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How I open and resize all my applications with just a keyboard shortcut

ricardo93borges profile image Ricardo Borges Updated on ・4 min read

Every morning I have to open, resize and and reposition all applications I need to work, so I thought: What if I only had to press a keyboard shortcut that could do that for me...

To make this happen I would need to write a script that will be executed by that shortcut, this script would have to do three tasks: Open applications, wait for it to start and resize and reposition it.

Before continuing, this was developed and tested on Pop!_OS 20.04 LTS, a Ubuntu-based Linux distro. The source code is here. I could just use suspend mode, but I use dual boot, so that doesn't always works for me, and exploring other tools to find a solution is way more fun.

This script was written in Python 3.8, I called it desktop-bootstrap.py, to open the applications I used the subprocess module. And to resize and reposition I used the command line tool wmctrl. The script accepts arguments, so you can open one application at a time, but it also support a configuration file to open a set of applications, I'll cover in this article the latter approach.

In each line of the configuration file you write the application you want to open, the command to open it, size an position, like this:

<command> <Application name> <X Axios> <Y Axios> <Window width> <Window height>

An example of configuration file would be:

insomnia insomnia 960 0 960 1080
google-chrome google 0 0 960 1080 https://dev.to/ricardo93borges https://github.com/ricardo93borges

Note that most browsers accepts as arguments the websites to open when it starts, each website open in a different tab, so we'll take advantage of that. You can name the configuration file as config-sample.txt.

Now we need a shell script that will be executed when we use the keyboard shortcut, this shell script will call the python script passing as argument the location of the configuration file. I want to open a terminal too, so I also included the command to do so in the shell script:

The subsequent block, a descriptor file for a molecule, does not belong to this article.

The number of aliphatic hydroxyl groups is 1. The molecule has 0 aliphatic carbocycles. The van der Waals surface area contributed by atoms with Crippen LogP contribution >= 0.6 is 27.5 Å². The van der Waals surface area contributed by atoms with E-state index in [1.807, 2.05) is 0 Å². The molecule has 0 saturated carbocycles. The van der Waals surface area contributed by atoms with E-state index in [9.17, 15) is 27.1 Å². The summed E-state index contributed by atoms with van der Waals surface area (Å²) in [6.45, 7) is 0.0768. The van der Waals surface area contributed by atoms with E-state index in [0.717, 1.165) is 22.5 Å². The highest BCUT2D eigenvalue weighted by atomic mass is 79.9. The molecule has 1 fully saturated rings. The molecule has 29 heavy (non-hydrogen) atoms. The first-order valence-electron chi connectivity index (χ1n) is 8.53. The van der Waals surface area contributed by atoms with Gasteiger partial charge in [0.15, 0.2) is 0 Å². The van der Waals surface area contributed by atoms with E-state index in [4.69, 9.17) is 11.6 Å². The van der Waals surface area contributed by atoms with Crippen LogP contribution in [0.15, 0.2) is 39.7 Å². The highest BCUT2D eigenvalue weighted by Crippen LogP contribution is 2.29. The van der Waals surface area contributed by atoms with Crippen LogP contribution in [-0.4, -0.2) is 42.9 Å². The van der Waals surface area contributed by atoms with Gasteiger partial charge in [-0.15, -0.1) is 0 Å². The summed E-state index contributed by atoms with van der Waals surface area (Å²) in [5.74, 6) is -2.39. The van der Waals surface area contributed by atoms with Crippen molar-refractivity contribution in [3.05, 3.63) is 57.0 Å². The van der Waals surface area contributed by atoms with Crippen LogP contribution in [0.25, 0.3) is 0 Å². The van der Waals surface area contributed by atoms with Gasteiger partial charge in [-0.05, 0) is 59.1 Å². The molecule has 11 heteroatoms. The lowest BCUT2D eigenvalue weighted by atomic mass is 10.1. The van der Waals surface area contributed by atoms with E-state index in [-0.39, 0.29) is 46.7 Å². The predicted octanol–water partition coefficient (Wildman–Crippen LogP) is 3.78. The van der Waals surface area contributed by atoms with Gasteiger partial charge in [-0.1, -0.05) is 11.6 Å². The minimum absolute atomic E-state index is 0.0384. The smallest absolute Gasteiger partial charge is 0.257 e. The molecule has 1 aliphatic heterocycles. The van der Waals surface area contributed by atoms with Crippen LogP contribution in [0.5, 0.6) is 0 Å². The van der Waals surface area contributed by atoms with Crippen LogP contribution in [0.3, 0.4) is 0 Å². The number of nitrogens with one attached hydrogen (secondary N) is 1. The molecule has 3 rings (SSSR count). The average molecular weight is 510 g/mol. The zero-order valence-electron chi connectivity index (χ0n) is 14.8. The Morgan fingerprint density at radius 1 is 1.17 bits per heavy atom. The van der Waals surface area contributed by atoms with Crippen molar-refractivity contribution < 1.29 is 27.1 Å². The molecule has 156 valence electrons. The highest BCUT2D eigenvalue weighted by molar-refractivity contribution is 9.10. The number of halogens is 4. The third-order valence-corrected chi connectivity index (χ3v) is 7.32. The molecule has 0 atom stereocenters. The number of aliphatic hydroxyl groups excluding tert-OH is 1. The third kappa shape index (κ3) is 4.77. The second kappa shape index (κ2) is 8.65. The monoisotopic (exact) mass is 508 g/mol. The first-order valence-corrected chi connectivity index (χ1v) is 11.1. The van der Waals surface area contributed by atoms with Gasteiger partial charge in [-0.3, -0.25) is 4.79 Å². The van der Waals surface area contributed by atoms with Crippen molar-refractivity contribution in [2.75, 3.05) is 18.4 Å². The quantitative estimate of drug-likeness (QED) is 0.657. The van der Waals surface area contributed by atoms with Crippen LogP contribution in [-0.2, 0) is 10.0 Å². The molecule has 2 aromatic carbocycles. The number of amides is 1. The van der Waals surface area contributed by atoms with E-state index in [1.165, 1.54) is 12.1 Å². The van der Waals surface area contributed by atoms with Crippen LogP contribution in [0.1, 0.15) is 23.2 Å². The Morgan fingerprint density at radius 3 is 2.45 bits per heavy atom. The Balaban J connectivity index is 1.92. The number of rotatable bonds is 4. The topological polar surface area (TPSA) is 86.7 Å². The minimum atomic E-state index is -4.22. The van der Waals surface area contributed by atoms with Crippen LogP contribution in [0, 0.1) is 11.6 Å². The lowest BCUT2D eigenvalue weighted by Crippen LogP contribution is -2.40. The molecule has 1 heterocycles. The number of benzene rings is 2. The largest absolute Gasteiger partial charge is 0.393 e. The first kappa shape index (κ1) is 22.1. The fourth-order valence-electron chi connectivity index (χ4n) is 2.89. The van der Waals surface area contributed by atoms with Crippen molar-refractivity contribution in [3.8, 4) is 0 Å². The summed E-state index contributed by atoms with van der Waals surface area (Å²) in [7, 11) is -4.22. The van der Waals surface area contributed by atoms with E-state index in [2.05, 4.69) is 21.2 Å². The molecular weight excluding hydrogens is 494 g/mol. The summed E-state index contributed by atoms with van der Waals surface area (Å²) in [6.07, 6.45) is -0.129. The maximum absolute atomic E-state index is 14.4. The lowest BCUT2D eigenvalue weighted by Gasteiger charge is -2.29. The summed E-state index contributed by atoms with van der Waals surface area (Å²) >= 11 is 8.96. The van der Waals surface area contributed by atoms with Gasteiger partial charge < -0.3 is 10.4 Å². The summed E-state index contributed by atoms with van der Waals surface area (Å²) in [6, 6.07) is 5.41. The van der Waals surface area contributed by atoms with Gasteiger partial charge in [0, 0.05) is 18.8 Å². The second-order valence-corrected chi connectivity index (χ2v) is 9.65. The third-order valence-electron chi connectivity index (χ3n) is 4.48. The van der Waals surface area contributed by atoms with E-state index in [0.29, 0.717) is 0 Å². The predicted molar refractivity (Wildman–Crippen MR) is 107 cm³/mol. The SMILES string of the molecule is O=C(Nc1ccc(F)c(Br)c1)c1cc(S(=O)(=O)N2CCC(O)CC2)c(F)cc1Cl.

# desktop-bootstrap.sh

gnome-terminal --geometry 170x25+1920+890 --working-directory=/home
/usr/bin/python3.8 /path/to/desktop-bootstrap.py --file /path/to/config-sample.txt

Here is the python script with comments to explain some pieces of the code:

# desktop-bootstrap.py

import subprocess
import time
import sys

I limited the retries, so the script don't run 
forever waiting for a application to start 
max_retries = 20

This method get an application ID looking for its name 
in a list obtained by a wmctrl command, 
that ID is used in the resize command
def get_id_by_name(applications_running, name):
    for app in applications_running:
        if app.lower().find(name) > -1:
            return app.split(' ')[0]

This method receives a list of applications and 
for each one check if is running. If is running resize and 
reposition it, if not check again in the next iteration
def resize(applications):
    retry = 0
    while len(applications) > 0:
# Get a list of running applications
        applications_running = subprocess.check_output(["wmctrl", "-lp"]).decode("utf-8").split("\n")
        for index, app in enumerate(applications):
            application_id = get_id_by_name(applications_running, app['name'])
            if application_id:
# Resize and reposition
                dimensions = "-e " f"0,{app['x']},{app['y']},{app['width']},{app['height']}"
                command = ["wmctrl", "-i", "-r", application_id, dimensions]

        retry += 1
        if retry > max_retries:


This method open the application and send it to 
resize() method to resize and reposition it 
accordingly to the arguments passed
def handle_args():
    command = [sys.argv[1]]

If the application is a browser it may have more 
arguments (the websites to open when it starts)
    for i in range(len(sys.argv) - 7):
        command.append(sys.argv[7 + i])

    output = subprocess.Popen(command)

    applications = [{
        'name': sys.argv[2],
        'pid': output.pid,
        'x': sys.argv[3],
        'y': sys.argv[4],
        'width': sys.argv[5],
        'height': sys.argv[6]


This method handle the configuration file, open 
the applications and send it to resize() method 
to resize and reposition it.
def handle_file(file):
    applications = []
    with open(file) as f:
        for index, line in enumerate(f):
            props = line.split(' ')
            command = [props[0]]